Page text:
Now, University of Colorado School of Medicine researches are saying intense light might also make the list.
"The study suggests that strong light, or even just daylight, might ease the risk of having a heart attack or suffering damage from one," Tobias Eckle, MD, PhD, an associate professor of anesthesiology, cardiology and cell and developmental biology at the University of Colorado School of Medicine, said. "For patients, this could mean that daylight exposure inside of the hospital could reduce the damage that is caused by a heart attack."
Researchers say the reason may lie in the circadian rhythm, which is the body's clock that is linked to light and dark. They say the circadian clock is regulated by proteins in the brain, called Period 2 proteins, can also be found elsewhere, like your heart.
The researchers found one of the proteins plays a crucial role in preventing damage after a heart attack.
When a person has a heart attack and little-to-no oxygen reaches the heart, the heart switches from burning fat for fuel to burning glucose. Researchers say the heart cells begin to die, leading to damage.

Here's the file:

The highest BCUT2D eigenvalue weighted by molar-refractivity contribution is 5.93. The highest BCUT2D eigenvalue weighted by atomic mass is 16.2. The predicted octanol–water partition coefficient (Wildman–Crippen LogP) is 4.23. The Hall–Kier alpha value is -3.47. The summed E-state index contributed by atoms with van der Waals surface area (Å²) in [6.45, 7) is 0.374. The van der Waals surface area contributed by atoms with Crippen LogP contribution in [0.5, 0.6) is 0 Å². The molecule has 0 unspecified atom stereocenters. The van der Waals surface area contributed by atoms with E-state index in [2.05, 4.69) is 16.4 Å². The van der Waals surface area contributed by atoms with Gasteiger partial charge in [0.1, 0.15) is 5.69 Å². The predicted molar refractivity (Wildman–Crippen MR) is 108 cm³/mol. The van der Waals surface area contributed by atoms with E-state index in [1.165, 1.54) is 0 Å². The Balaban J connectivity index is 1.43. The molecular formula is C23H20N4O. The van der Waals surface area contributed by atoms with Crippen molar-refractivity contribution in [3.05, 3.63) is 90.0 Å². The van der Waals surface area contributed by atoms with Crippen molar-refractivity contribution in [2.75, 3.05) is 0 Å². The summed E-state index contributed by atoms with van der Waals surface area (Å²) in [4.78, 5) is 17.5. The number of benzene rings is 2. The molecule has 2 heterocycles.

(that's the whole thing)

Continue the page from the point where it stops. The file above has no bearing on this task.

"The study showed that the Period 2 protein is vital for that change in fuel, from fat to glucose, and therefore could make heart metabolism more efficient. In fact, strong daylight-activated Period 2 in animals and minimized damage from a heart attack," Dan Meyers, a spokesperson for the CU School of Medicine, said.
He says future studies will try to decipher how the light is able to change the heart's metabolism in humans and how light can be used to treat heart attack patients.
The study was published in the April edition of the "Nature Medicine" research journal.
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